As if new films from the Coens and Jeff Nichols weren’t enough, the 2016 Berlin Film Festival has further expanded their line-up, adding some of our most-anticipated films of the year. Mia Hansen-Løve, following up her incredible, sadly overlooked drama Eden, will premiere the Isabelle Huppert-led Things to Come, while Thomas Vinterberg, Lav Diaz, André Téchiné, and many more will stop by with their new features. Check out the new additions below, followed by some previously announced films, notably John Michael McDonagh‘s War on Everyone.
Cartas da guerra (Letters from War)
By Ivo M. Ferreira (Na Escama do Dragão)
Ejhdeha Vared Mishavad! (A Dragon Arrives!)
With Amir Jadidi, Homayoun Ghanizadeh, Ehsan Goudarzi, Kiana Tajammol
Fuocoammare (Fire at Sea) – documentary
Italy / France
- Jordan Raup
London — The Berlin Film Festival has added another nine titles to its competition lineup, including Thomas Vinterberg’s “The Commune,” Danis Tanovic’s “Death in Sarajevo,” Andre Techine’s “Being 17” and Mia Hansen-Love’s “Things to Come.”
Danish helmer Vinterberg is best known for “The Celebration,” which was BAFTA and Golden Globes nominated, and won Cannes’ Jury Prize, and “The Hunt,” which picked up nominations at the Globes, BAFTAs and Oscars.
“The Commune,” whose ensemble cast is lead by Trine Dyrholm and Ulrich Thomsen, centers on the clash between personal desires, solidarity and tolerance in a commune in the 70s. TrustNordisk is handling international sales.
Bosnian director Tanovic is best known for “No Man’s Land,” which won best screenplay at Cannes, and a Golden Globe and an Oscar for best foreign-language film. “Death in Sarajevo,” which is being sold by The Match Factory, is based on a play, “Hotel Europe, »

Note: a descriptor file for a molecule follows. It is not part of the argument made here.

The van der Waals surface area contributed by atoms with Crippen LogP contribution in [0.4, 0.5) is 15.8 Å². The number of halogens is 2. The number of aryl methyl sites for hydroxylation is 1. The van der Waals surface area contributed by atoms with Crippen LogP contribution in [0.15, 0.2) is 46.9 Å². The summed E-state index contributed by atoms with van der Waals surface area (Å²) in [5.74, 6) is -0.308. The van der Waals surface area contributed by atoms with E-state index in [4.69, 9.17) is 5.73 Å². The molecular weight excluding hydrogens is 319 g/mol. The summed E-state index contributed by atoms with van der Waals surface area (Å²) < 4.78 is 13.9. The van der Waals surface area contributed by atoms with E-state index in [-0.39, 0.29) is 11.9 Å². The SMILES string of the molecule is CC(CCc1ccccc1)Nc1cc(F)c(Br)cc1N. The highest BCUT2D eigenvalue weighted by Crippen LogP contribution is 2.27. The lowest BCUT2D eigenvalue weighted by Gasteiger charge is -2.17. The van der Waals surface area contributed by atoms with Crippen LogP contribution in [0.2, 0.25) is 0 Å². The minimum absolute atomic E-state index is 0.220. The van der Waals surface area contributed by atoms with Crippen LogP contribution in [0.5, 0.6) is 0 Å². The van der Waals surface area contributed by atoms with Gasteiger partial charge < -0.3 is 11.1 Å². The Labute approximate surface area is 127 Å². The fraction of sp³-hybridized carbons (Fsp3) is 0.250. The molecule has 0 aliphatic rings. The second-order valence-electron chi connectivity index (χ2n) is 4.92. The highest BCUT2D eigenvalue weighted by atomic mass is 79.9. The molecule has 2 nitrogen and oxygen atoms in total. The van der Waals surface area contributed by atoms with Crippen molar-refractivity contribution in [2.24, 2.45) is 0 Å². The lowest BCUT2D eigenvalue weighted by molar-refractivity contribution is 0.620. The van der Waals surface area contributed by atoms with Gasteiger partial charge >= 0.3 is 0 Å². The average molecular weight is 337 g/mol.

- Leo Barraclough
Berlin International Film Festival (Feb 11-21) has added nine titles to its Competition line-up, bringing the current total to 14 (the full Competition programme will be announced soon, according to the fest).
The new additions include The Commune, marking the first time Danish director Thomas Vinterberg (The Hunt, Far From The Madding Crowd) has been in Competition at Berlin since Submarino in 2010. The film centres on a Danish commune in the 1970s and will be released in Denmark this weekend (Jan 14).
French director Mia Hansen-Løve (Eden) has been selected with her drama Things to Come, starring Isabelle Huppert as a woman embarking on a new life after her husband leaves her for another woman. The film will world premiere at Berlin.
Another world premiere will be documentary Fire at Sea, capturing life on »
- firstname.lastname@example.org (Michael Rosser)
Director: Thomas Vinterberg
With a career resurgence following his 2012 The Hunt (earning Mads Mikkelsen a Best Actor Award at Cannes as well as snagging an Oscar nod for Best Foreign Language Film), Dogme Godfather Thomas Vinterberg mounted a handsome adaptation of Thomas Hardy’s Far From the Madding Crowd, which enjoyed decent critical reception following a release from Fox Searchlight. His latest, The Commune, co-written by director Tobias Lindholm (whose excellent new feature, A War was Denmark’s official Oscar entry this year), follows a 1970s academic couple who join a commune in Hellrup with their daughter. But things get interesting when the patriarch’s girlfriend also moves in. Though this sounds an awful lot like Swedish auteur Lukas Moodysson’s 2000 feature Together, we’re excited to see Vinterberg’s return with Lindholm (who also scripted Submarino and The Hunt) in a film »
- Nicholas Bell
8 items from 2016